Corp Fin has posted some updates to its CDIs relating to the new rule amendments regarding smaller reporting companies. (See this Cooley Alert and the SEC’s Amendments to the Smaller Reporting Company Definition — Compliance Guide.) In connection with the new updates, Corp Fin has also withdrawn a number of CDIs (presumably, at least in part, because they were no longer appropriate in view of the changes to the rules). Below are summaries:
Item 10 — General
102.01 This CDI illustrates that, under the new amendments, companies can now be both accelerated filers and smaller reporting companies, which means that, as SRCs, they can use the scaled disclosure rules but, as accelerated filers, their periodic reports are due under the timeframes for accelerated filers and they must provide SOX 404(b) auditor attestation reports in their 10-Ks. More specifically, in the CDI example, a company was an accelerated filer with respect to filings due in 2018 and had a public float of $80 million on the last business day of its second fiscal quarter of 2018. Because its public float at that measurement date was below $250 million, the company would qualify as an SRC for filings due in 2019. However, because the company was an accelerated filer with respect to filings due in 2018, it is required to have less than $50 million in public float on the last business day of its second fiscal quarter in 2018 to exit accelerated filer status for filings due in 2019. Because the company’s public float exceeded $50 million, it was unable to transition to non-accelerated filer status. Accordingly, the company would be both an accelerated filer and an SRC.
102.02 This CDI recaps the circumstances under which a reporting company that fails to qualify as an SRC can later qualify if its revenues or public float decreases. Under the new rules, once a reporting company fails to qualify as an SRC, it will remain unqualified until, when making a subsequent annual determination, it meets other lower caps set at 80% of the initial qualification caps. That is, “either:
- It determines that its public float is less than $200 million; or
- It determines that:
- for any threshold that it previously exceeded, it is below the subsequent annual determination threshold (public float of less than $560 million and annual revenues of less than $80 million); and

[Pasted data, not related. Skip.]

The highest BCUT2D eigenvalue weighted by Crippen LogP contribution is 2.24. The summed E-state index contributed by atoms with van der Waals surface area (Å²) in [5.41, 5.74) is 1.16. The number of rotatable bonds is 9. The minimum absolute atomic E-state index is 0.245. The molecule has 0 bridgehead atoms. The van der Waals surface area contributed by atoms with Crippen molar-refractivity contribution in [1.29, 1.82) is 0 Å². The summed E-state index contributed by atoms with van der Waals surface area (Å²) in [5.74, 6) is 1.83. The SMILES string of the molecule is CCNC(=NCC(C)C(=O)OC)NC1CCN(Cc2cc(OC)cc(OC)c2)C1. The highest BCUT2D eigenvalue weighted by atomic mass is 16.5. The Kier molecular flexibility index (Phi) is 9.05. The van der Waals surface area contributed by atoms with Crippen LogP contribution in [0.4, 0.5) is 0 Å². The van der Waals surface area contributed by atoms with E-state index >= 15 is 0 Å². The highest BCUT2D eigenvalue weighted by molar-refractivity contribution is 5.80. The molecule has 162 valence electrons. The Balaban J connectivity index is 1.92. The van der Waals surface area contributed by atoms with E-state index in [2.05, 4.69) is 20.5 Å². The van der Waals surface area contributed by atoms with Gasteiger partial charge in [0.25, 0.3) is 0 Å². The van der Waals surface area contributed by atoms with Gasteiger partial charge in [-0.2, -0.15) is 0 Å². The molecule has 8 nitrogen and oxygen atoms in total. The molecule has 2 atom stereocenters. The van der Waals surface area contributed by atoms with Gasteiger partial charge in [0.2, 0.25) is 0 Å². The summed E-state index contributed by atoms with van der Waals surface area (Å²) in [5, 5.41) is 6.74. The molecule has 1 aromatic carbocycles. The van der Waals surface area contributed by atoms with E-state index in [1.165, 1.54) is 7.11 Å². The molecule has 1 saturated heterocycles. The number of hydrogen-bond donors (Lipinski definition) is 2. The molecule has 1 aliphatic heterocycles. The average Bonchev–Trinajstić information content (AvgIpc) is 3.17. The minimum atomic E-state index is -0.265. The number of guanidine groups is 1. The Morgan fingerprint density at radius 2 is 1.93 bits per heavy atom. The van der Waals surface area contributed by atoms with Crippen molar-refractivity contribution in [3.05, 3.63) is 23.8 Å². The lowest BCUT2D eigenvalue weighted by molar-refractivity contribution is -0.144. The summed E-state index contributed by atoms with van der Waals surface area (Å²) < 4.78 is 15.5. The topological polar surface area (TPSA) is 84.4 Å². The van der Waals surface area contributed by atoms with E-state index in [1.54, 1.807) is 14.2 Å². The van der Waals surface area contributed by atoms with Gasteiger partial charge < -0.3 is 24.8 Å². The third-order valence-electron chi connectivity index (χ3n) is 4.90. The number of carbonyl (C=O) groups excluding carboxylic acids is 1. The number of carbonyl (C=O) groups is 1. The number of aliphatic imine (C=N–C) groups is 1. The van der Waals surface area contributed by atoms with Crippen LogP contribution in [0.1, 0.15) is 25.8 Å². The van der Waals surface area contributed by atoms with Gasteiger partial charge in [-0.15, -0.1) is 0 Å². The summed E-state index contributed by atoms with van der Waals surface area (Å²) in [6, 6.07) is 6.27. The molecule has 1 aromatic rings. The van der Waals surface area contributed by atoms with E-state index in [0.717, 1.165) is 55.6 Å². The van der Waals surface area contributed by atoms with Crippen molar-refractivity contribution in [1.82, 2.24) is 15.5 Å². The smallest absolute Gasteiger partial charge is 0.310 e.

- for any threshold that it previously met, it remains below the initial determination threshold (public float of less than $700 million or no public float and annual revenues of less than $100 million).”
The CDI provides the following example where the company had exceeded one of the caps, but not the other: “A company has a December 31 fiscal year end. Its public float as of June 28, 2019 was $710 million and its annual revenues for the fiscal year ended December 31, 2018 were $90 million. It therefore does not qualify as a smaller reporting company. At the next determination date, June 30, 2020, it will remain unqualified unless it determines that its public float as of June 30, 2020 was less than $560 million and its annual revenues for the fiscal year ended December 31, 2019 remained less than $100 million.”
202.01 In determining whether a company is an SRC, the company’s annual revenues should be calculated on a consolidated basis. For example, a holding company with no public float as of the last business day of its second fiscal quarter would qualify as an SRC if it had less than $100 million in consolidated annual revenues for its most recently completed fiscal year for which audited financial statements are available (that is, as the end of the fiscal year preceding that second fiscal quarter).
Exchange Act Forms
104.13 An SRC indicates on the cover of its 2019 Form 10-K, which used scaled disclosure, that the company will no longer qualify as an SRC for 2020 (because its public float exceeded $250 million at the end of its second fiscal quarter in 2019). The company plans to incorporate into the 10-K its Part III information from its proxy statement, which will be filed within 120 days after its 2019 fiscal year end. Even though it does not qualify to use SRC disclosure for 2020, the company can use SRC disclosure for that proxy statement because it could have used SRC disclosure for Part III of its 2019 Form 10-K if it had not elected to incorporate that information by reference from the definitive proxy statement.
See this post from thecorporatecounsel.net, which discusses other reasons for withdrawing the CDIs.